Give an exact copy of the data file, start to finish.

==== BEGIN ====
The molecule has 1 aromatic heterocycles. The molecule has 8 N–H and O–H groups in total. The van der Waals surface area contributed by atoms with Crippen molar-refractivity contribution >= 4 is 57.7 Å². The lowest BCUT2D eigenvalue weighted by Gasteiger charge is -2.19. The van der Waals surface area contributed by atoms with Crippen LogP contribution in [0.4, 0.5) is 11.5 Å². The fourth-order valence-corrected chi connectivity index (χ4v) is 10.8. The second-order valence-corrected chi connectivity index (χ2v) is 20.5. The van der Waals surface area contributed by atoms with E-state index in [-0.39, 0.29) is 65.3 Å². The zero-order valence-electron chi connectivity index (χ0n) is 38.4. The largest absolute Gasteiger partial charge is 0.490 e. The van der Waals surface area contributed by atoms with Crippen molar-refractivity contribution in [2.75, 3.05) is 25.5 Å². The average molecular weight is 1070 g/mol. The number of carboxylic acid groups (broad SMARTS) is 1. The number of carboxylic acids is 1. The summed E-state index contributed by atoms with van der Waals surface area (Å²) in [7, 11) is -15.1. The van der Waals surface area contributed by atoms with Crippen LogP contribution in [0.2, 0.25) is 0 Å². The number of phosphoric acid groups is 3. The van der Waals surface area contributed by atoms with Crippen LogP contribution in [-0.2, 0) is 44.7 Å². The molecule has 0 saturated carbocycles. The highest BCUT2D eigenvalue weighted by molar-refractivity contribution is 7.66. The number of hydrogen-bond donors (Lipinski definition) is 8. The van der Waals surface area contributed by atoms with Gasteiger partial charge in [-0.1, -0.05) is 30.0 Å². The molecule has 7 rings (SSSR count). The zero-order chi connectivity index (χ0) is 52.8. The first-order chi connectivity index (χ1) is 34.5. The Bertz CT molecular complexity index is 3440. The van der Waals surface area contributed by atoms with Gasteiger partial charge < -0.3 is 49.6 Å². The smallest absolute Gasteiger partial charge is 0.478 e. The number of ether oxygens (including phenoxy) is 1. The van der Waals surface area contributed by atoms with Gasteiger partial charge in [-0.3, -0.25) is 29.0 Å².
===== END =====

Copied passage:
The molecule has 1 aromatic heterocycles. The molecule has 8 N–H and O–H groups in total. The van der Waals surface area contributed by atoms with Crippen molar-refractivity contribution >= 4 is 57.7 Å². The lowest BCUT2D eigenvalue weighted by Gasteiger charge is -2.19. The van der Waals surface area contributed by atoms with Crippen LogP contribution in [0.4, 0.5) is 11.5 Å². The fourth-order valence-corrected chi connectivity index (χ4v) is 10.8. The second-order valence-corrected chi connectivity index (χ2v) is 20.5. The van der Waals surface area contributed by atoms with E-state index in [-0.39, 0.29) is 65.3 Å². The zero-order valence-electron chi connectivity index (χ0n) is 38.4. The largest absolute Gasteiger partial charge is 0.490 e. The van der Waals surface area contributed by atoms with Crippen molar-refractivity contribution in [2.75, 3.05) is 25.5 Å². The average molecular weight is 1070 g/mol. The number of carboxylic acid groups (broad SMARTS) is 1. The number of carboxylic acids is 1. The summed E-state index contributed by atoms with van der Waals surface area (Å²) in [7, 11) is -15.1. The van der Waals surface area contributed by atoms with Crippen LogP contribution in [0.2, 0.25) is 0 Å². The number of phosphoric acid groups is 3. The van der Waals surface area contributed by atoms with Crippen LogP contribution in [-0.2, 0) is 44.7 Å². The molecule has 0 saturated carbocycles. The highest BCUT2D eigenvalue weighted by molar-refractivity contribution is 7.66. The number of hydrogen-bond donors (Lipinski definition) is 8. The van der Waals surface area contributed by atoms with Gasteiger partial charge in [-0.1, -0.05) is 30.0 Å². The molecule has 7 rings (SSSR count). The zero-order chi connectivity index (χ0) is 52.8. The first-order chi connectivity index (χ1) is 34.5. The Bertz CT molecular complexity index is 3440. The van der Waals surface area contributed by atoms with Gasteiger partial charge < -0.3 is 49.6 Å². The smallest absolute Gasteiger partial charge is 0.478 e. The number of ether oxygens (including phenoxy) is 1. The van der Waals surface area contributed by atoms with Gasteiger partial charge in [-0.3, -0.25) is 29.0 Å².